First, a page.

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Fur techniques by Kopenhagen Studio The forest and its abundance of life have always been shrouded in a glow of mystique. The calm and sense of magic that the forest brings to its visitors have been an inspiration for artists and writers over the ages, and its compelling beauty and uncertainty have often been used as the themes in legends and fairy tales. This year the furriers of Kopenhagen Fur have allowed themselves to be allured into the universe of the magical forest. Many forms and interpretations of the forest mystique can thus be found in this year’s techniques from Kopenhagen Studio. Combining mink with leather and coated fabrics the techniques encapsulate the textures of the forest such as the structure of bark and the shimmering colours of moss, together with patterned recreations of the forest’s fruits, seeds and leaves. The range of colours chosen comprises shades of brown and kit. This allows the classic, natural mink types to shine through and blend in with the elements of forest nature.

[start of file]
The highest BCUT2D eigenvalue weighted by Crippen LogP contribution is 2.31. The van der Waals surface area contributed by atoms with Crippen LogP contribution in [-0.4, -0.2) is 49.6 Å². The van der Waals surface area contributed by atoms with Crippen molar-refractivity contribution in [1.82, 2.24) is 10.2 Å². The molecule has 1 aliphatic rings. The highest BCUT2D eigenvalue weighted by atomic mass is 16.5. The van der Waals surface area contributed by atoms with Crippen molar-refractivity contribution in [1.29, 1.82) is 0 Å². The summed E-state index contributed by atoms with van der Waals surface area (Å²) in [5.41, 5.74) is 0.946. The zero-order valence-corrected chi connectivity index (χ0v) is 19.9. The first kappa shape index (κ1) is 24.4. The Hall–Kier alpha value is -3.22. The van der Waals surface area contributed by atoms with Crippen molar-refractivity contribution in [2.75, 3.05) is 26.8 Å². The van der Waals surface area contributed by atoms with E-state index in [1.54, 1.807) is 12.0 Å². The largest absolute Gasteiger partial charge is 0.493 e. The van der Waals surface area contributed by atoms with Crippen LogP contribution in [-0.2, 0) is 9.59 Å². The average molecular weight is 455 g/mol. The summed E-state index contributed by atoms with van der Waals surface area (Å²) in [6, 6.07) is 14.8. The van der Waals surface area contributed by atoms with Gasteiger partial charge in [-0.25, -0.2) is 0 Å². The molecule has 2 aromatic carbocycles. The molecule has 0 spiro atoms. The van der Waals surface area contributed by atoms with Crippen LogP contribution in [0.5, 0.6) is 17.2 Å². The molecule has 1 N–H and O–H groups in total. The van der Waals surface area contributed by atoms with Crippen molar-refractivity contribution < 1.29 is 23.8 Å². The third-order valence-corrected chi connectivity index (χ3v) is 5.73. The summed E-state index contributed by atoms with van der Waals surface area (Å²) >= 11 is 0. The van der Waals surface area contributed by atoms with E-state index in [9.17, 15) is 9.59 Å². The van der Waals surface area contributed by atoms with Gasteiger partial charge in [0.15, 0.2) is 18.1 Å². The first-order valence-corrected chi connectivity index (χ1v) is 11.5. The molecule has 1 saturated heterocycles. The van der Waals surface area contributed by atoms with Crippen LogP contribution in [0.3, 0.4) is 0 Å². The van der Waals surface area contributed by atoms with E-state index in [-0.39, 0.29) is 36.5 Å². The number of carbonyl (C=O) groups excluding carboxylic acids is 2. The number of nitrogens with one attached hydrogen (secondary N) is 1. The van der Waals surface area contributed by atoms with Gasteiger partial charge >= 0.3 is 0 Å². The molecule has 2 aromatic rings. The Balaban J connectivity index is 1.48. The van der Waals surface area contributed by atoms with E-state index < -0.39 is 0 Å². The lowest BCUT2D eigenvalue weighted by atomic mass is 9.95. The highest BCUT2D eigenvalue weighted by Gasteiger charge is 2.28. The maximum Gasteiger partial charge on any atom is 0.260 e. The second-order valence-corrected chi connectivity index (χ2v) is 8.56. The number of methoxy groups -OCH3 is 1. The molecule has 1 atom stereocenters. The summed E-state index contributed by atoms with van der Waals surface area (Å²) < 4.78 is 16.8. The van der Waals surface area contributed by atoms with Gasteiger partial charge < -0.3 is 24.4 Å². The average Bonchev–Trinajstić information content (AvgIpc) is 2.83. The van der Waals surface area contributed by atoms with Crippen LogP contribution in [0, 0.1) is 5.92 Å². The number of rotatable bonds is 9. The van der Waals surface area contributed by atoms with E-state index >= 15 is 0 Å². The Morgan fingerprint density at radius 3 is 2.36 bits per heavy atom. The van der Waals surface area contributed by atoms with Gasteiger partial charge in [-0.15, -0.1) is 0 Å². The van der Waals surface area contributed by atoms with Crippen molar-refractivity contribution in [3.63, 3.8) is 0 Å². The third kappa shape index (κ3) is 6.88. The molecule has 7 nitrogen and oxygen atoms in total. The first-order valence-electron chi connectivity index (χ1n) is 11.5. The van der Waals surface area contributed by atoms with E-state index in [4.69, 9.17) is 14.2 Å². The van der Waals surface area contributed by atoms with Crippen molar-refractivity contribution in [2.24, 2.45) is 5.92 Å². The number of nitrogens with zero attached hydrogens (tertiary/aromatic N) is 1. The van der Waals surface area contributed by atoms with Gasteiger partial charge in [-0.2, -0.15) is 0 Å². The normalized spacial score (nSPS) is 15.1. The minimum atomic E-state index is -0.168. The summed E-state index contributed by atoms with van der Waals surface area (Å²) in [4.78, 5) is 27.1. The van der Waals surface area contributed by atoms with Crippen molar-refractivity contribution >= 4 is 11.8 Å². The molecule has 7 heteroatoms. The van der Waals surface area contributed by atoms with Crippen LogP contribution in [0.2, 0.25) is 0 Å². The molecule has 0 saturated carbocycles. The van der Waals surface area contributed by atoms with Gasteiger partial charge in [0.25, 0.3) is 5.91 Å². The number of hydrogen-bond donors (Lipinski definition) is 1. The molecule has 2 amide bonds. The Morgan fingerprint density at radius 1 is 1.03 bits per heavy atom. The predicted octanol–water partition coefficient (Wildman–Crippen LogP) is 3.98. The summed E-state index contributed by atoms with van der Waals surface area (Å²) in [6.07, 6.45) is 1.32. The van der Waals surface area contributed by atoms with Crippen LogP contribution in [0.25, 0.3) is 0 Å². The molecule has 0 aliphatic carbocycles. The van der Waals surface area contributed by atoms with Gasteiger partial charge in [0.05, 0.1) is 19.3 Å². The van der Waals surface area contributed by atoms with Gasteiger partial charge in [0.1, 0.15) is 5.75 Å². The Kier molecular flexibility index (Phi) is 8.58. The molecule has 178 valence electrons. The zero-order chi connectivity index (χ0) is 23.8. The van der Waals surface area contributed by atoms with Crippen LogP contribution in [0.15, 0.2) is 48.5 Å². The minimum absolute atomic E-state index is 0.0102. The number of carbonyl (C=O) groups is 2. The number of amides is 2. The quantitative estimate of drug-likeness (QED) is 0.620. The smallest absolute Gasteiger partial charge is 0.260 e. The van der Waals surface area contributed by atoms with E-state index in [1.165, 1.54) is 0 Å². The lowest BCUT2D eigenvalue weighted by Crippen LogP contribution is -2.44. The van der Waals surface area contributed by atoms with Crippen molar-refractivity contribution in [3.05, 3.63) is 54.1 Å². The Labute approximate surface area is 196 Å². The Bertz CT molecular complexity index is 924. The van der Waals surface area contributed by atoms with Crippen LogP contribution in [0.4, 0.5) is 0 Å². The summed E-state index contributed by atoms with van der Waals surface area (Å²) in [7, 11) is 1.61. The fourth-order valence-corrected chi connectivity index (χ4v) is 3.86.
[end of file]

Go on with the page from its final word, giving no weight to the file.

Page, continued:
Fur techniques by Kopenhagen Studio The forest and its abundance of life have always been shrouded in a glow of mystique. The calm and sense of magic that the forest brings to its visitors have been an inspiration for artists and writers over the ages, and its compelling beauty and uncertainty have often been used as the themes in legends and fairy tales. This year the furriers of Kopenhagen Fur have allowed themselves to be allured into the universe of the magical forest. Many forms and interpretations of the forest mystique can thus be found in this year’s techniques from Kopenhagen Studio. Combining mink with leather and coated fabrics the techniques encapsulate the textures of the forest such as the structure of bark and the shimmering colours of moss, together with patterned recreations of the forest’s fruits, seeds and leaves. The range of colours chosen comprises shades of brown and kit. This allows the classic, natural mink types to shine through and blend in with the elements of forest nature.